UB CCR provides high performance computing and storage resources to support researchers at Roswell Park Comprehensive Cancer Center. Many of these researchers hold dual appointments at UB or are actively collaborating with UB faculty members. Collaborations and support for RPCI research dates back more than 15 years. More recently, CCR system administrators began providing maintenance for RPCI compute nodes in the faculty cluster as they begin to migrate their HPC workloads from their on-site cluster to CCR. Below is a subset of highlights of some of the exciting and ground breaking work done by RPCI researchers at CCR.
Principal Investigator: Dr. Song Yao
Funded by the National Cancer Institute, Dr. Yao’s research seeks to: (1) explain why aggressive forms of breast cancer are more common in African-American women, (2) learn how cancer metastasizes and develops resistance to treatment, (3) explore opportunities to enhance patient recovery following surgery, and (4) accelerate the development of new immunotherapies.
Principal Investigator: Dr. Alan Hutson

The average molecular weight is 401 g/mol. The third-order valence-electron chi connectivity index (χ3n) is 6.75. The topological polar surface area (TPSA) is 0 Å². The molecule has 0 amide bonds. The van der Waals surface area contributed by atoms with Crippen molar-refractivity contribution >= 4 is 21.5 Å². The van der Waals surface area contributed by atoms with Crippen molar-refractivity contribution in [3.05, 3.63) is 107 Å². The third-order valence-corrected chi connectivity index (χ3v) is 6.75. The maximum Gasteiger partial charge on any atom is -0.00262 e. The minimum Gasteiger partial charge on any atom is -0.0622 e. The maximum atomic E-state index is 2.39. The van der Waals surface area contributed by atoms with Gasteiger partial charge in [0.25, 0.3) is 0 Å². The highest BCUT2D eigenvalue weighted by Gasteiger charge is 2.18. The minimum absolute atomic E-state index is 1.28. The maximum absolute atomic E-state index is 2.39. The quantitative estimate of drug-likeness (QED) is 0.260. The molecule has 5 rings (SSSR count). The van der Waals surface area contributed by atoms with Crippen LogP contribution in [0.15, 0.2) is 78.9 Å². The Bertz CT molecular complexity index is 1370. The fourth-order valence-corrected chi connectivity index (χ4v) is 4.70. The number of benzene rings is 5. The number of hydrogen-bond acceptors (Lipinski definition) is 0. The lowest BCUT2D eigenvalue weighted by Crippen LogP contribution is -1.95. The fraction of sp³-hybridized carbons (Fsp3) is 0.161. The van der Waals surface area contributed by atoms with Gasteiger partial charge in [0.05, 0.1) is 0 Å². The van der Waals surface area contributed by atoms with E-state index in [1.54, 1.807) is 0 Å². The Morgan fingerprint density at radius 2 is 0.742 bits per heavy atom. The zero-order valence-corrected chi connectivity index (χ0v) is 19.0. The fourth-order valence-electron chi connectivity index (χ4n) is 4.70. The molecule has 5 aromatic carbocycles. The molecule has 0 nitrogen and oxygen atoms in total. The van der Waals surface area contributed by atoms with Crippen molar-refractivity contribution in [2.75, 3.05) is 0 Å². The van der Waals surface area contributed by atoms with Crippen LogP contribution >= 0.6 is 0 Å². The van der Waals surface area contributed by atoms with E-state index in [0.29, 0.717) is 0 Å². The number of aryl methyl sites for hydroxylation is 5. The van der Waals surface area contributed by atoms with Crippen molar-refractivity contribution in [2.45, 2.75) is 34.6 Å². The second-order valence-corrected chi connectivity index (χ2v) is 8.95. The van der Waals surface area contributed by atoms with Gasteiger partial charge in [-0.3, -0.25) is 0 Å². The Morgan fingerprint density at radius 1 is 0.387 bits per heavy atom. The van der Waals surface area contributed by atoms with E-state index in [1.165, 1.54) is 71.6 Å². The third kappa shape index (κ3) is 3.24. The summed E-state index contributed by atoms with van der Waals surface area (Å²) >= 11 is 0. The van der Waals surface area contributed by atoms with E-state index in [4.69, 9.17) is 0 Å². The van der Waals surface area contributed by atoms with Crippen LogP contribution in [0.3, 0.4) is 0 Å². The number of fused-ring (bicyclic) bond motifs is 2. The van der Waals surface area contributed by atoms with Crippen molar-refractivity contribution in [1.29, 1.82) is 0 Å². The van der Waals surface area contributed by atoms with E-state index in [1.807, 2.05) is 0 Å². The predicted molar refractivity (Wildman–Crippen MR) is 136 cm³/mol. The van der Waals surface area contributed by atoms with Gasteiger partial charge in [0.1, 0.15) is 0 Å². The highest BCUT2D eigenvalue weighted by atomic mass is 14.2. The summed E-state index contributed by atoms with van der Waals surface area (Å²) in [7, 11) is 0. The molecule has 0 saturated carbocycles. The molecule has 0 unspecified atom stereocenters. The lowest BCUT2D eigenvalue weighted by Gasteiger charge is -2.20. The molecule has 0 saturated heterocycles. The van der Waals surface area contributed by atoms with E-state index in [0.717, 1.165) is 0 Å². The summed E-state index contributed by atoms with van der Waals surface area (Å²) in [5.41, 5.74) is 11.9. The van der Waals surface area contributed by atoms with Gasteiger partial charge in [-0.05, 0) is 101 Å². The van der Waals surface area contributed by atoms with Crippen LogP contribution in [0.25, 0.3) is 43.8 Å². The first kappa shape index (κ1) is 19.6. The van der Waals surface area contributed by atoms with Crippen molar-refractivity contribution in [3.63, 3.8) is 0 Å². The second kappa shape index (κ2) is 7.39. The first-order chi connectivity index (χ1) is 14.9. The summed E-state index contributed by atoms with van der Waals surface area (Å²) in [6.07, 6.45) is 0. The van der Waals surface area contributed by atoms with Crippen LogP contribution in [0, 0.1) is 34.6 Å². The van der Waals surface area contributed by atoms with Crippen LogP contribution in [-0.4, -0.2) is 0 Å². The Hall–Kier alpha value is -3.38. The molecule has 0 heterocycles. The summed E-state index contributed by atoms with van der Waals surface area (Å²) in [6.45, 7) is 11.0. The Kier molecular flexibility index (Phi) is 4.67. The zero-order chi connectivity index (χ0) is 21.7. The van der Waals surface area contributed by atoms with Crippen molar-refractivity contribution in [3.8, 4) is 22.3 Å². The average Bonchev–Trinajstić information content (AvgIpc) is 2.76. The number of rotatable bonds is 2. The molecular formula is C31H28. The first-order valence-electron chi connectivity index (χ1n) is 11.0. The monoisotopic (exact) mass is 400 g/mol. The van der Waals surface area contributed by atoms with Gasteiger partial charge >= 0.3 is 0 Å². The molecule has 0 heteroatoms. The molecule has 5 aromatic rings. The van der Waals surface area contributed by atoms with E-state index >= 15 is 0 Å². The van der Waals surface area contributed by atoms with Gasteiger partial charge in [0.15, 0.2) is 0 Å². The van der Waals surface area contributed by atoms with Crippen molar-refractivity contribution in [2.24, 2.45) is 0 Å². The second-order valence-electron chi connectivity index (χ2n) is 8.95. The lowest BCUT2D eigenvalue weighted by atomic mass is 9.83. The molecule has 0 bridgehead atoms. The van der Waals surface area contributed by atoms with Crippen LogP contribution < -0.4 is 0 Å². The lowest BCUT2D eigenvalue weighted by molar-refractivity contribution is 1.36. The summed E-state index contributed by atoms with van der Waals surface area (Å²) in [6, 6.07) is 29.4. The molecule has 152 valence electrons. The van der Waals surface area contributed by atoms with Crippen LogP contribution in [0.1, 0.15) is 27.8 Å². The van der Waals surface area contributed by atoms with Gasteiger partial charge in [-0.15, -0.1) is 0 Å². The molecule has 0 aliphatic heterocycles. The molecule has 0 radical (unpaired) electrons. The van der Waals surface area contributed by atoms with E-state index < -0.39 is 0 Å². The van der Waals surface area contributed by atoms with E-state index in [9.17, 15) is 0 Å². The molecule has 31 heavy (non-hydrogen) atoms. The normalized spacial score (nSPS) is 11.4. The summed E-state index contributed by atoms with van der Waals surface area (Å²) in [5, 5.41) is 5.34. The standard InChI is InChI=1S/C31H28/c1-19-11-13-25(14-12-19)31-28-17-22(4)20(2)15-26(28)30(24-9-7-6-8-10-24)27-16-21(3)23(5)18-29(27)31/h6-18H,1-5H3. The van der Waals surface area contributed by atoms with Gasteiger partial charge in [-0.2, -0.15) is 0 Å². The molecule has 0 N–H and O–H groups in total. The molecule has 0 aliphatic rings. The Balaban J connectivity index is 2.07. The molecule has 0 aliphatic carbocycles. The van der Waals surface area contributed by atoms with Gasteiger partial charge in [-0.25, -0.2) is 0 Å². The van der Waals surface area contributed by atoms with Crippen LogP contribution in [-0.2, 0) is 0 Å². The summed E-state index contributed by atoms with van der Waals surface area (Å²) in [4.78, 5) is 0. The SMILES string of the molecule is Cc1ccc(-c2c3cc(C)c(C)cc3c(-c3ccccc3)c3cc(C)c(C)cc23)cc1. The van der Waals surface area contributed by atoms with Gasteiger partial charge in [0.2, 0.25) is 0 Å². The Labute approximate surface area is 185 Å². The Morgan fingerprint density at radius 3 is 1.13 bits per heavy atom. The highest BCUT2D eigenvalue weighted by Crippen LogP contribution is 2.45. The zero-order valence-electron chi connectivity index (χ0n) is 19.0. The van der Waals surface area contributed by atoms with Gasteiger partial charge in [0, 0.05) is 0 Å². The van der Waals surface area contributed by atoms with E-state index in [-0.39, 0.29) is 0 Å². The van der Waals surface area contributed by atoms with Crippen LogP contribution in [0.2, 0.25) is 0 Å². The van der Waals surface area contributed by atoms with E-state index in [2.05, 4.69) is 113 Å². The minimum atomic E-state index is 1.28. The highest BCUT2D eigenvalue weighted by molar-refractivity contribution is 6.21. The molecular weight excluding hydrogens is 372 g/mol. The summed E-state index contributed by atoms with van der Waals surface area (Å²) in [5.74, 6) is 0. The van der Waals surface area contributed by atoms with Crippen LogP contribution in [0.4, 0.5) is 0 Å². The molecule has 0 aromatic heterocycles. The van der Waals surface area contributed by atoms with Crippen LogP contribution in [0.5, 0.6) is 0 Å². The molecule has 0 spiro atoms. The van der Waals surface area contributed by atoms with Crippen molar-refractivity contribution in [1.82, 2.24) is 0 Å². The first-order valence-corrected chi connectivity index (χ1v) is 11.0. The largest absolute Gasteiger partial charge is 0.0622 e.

Dr. Hutson’s research group is leveraging high performance computing to accelerate the development of immune-based cancer treatment approaches and prevention strategies. The research supports the Immuno-Oncology Translational Network (IOTN) – a consortium of research centers that are participating in the Cancer Moonshot program sponsored by the National Cancer Institute
Principal Investigator: Dr. Daryl Nazareth
Dr. Nazareth’s group has been using the UB CCR supercomputer to develop optimized radiation treatment plans for cancer patients. Using a technique known as simulation-based optimization, the supercomputer identifies treatment plans that maximize the radiation dose delivered to the tumor region while simultaneously minimizing the dose absorbed by healthy tissue.
Principal Investigator: Dr. Simon Fung-Kee-Fung
Dr. Fung-Kee-Fung and his team are developing a machine learning model for classifying the severity of radiation burns that are a common byproduct of radiation therapy. Initial datasets have focused on breast cancer patients and have achieved 85% classification accuracy.
Principal Investigator: Flow Cytometry
The Flow Cytometry Shared Resource is accelerating its workflow by using “t-SNE” (t-distributed stochastic neighbor embedding) - an unsupervised machine learning algorithm for embedding high-dimensional data for visualization in a low-dimensional space of two or three dimensions.
Principal Investigator: Dr. Anh Le / John Asbach
This research is using an adaptation of the U-Net neural network model architecture for automatic OAR (organ-at-risk) segmentation of medical images. The current focus is on the automatic segmentation of head and neck cancers.